Retelling the life of Lieut. Stephen Norris of Three Arms
Petrina Bromley, Atlantic Light Theatre remounting ‘A Call to Arms’ in St. John’s next month
ST, JOHN’S, NL — The headstone is simple, and not unlike the stone markers erected for many young Newfoundland men, gone too soon.
Lieut. Stephen Norris, died Oct. 11, 1916, age 24 years. “Who was killed at Gueudecourt, France,” reads the only other inscription.
Norris’ headstone is located in the once-thriving community of Three Arms in Notre Dame Bay. He was the son of Mary and James, a businessman, with a general store and a fleet of schooners. When Stephen was killed, they say, James never recovered and died eight years later of a broken heart. With no heir to the family business, it, too, came to an end. Eventually, so did Three Arms, which was resettled in the late 1950s.
In 2004, wanting to lead her theatre students in a significant and meaningful project, Gonzaga high school teacher Jacinta Mackey-Graham brought them from St. John’s to Three Arms. They camped out at the old Norris property and visited Stephen’s headstone, planting poppies and singing the Ode to Newfoundland.
“For me, it was probably the most profound experience of my career,” Mackey-Graham says.
The group set about creating “A Call to Arms,” a musical based on the life of Stephen Norris, as a class project. Piecing together information from local archives and historians, they put together the story, injecting creative license to fill in the holes. With Petrina Bromley as dramaturge and Ged Blackmore as composer, “A Call to Arms” saw a successful run.
And then more information about Norris’ life started landing in Mackey-Graham’s lap.
Relatives of the Norris family began contacting her, asking if she’d consider remounting the play. Other connections began popping up coincidentally, in the form of people who knew the family or happened to have information that added another dimension to the story. Mackey-Graham and her team had imagined a love interest for Norris (“Because it’s a musical, after all,” she says), and they learned there actually was one; a teacher from Conche named Hannah Aylward. MackeyGraham spoke with Aylward’s granddaughter, and learned Aylward - who had moved to Grand Falls and married and had a family — had always kept a tin photo of Norris tucked away in her belongings.
“All these facts came to life, and they were just laid in our lap,” Mackey-Graham says. “I don’t know why.”
The discovery of all this new information begged for a rewrite and a re-telling of Norris’ story, and Mackey-Graham, with her Atlantic Light Theatre co-artistic director, Doug Vaughan, are making it happen.
Bromley, currently performing non Broadway in “Come From Away,” has completely re-written “A Call to Arms,” and Atlantic Light will present it at Holy Heart Theatre Sept. 29 and 30.
“It’s a new script; I don’t think there’s one line from the original,” Bromley, home from New York for vacation, says.
Less than two years before he died, Norris presented at the CLB Armoury in St. John’s for a medical exam, and enlisted in the Royal Newfoundland Regiment five days later, on Jan. 9, 1915. On June 20, according to documents at The Rooms, Norris sailed for the U.K.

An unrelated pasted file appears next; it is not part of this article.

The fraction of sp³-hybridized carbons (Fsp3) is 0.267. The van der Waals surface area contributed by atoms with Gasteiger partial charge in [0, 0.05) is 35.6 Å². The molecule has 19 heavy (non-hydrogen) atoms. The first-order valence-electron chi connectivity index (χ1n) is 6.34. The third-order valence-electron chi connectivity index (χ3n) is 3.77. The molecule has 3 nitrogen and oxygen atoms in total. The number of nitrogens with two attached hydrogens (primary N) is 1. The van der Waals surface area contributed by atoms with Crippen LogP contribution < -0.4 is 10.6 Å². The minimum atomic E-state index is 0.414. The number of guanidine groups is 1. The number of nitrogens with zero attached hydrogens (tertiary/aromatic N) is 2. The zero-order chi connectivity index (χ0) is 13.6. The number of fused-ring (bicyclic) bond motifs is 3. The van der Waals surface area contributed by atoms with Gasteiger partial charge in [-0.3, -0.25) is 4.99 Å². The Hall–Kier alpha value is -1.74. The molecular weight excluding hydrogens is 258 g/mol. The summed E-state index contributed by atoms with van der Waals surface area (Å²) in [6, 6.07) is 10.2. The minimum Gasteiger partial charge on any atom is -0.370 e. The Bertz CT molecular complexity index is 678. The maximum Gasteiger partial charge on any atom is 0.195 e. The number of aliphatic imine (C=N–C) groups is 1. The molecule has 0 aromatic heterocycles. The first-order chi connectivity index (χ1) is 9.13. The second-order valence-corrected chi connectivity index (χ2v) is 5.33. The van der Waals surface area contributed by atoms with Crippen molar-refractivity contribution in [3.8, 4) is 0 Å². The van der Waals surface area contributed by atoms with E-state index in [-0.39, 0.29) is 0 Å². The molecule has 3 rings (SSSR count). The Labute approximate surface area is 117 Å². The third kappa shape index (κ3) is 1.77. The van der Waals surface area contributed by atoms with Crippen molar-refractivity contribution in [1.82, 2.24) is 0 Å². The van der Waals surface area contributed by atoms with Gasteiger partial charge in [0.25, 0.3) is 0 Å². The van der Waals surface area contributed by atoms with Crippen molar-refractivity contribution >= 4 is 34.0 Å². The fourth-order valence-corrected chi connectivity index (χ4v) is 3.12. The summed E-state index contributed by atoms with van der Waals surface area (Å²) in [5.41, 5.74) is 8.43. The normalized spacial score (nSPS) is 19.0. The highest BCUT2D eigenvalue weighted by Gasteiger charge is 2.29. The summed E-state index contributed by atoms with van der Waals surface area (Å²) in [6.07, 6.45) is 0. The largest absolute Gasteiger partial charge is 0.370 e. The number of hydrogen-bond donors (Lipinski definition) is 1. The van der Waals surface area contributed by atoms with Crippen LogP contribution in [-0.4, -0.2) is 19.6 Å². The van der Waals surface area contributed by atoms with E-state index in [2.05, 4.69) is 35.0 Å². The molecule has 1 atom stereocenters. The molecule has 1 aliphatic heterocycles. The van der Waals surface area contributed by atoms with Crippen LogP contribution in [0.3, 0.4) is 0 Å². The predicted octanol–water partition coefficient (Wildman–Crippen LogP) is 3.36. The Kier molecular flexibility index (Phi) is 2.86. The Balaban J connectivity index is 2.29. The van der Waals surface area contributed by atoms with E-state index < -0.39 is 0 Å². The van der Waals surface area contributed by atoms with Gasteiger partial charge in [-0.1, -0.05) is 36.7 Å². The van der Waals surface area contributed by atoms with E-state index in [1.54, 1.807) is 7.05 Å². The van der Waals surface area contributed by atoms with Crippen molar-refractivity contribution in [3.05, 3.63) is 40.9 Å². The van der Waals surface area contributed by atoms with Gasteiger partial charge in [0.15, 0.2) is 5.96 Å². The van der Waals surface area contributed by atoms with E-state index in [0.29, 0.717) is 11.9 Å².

Norris didn’t fight at Beaumont-Hamel; he was reportedly killed while serving in the trenches on the eve of battle at Gueudecourt. He was promoted from second lieutenant to full lieutenant 13 days later. In addition to his marker in Three Arms, Norris’ life is commemor- ated with other Newfoundland soldiers beneath the caribou statue at Beaumont-Hamel.
“I’ve always been a romantic fan of the war and Newfoundland’s part in it,” Bromley says of her interest in “A Call to Arms.” “It’s very easy to be on the side of it being the right thing to do, but a difficult sacrifice, and we’re glad they did it, knowing we owe them a debt of gratitude we could never repay.”
There’s still a fair amount of dramatic license taken in the script, Bromley says, and Mackey-Graham is quick to point out “A Call to Arms isn’t simply a sad story, and will include a stage full of witty characters.
“It’s ultimately not a story of death,” she says. “There’s lightheartedness. It’s a story of how we go on. In times of war, of chaos, we go on. It’s definitely a tribute to the indomitable spirit of Newfoundlanders, and Petrina has really captured that.”
“A Call to Arms” will star John Williams as Norris and Mike Coady, whom Atlantic Light is bringing home from Toronto, as his father, James. Alexis Koetting will play Norris’ mother, Mary; Sarah Loveys will play Aylward, and Jeff Simms will play the role of Father Thomas Nangle.
Tickets for “A Call to Arms” are available at the Holy Heart Theatre box office by calling 579-4424, and online at www. holyhearttheatre.com .
Actress/playwright Petrina Bromley is back in St. John’s on holiday from performing in “Come From Away” on Broadway to work with Atlantic Light Theatre on “A Call to Arms.” Based on the life story of Lieut. Stephen Norris, Bromley has completely re-writtten the musical — which was first produced as a student project in 2004 — and Atlantic Light will stage it at Holy Heart Theatre next month. Here, Bromley (centre) works with actors Sarah Loveys and John Williams.
From left (front) Alexis Koetting as Mary Norris, Michael Coady as James Norris; (back) Jeff Simms as Father Tom Nangle and John Williams as Stephen Norris.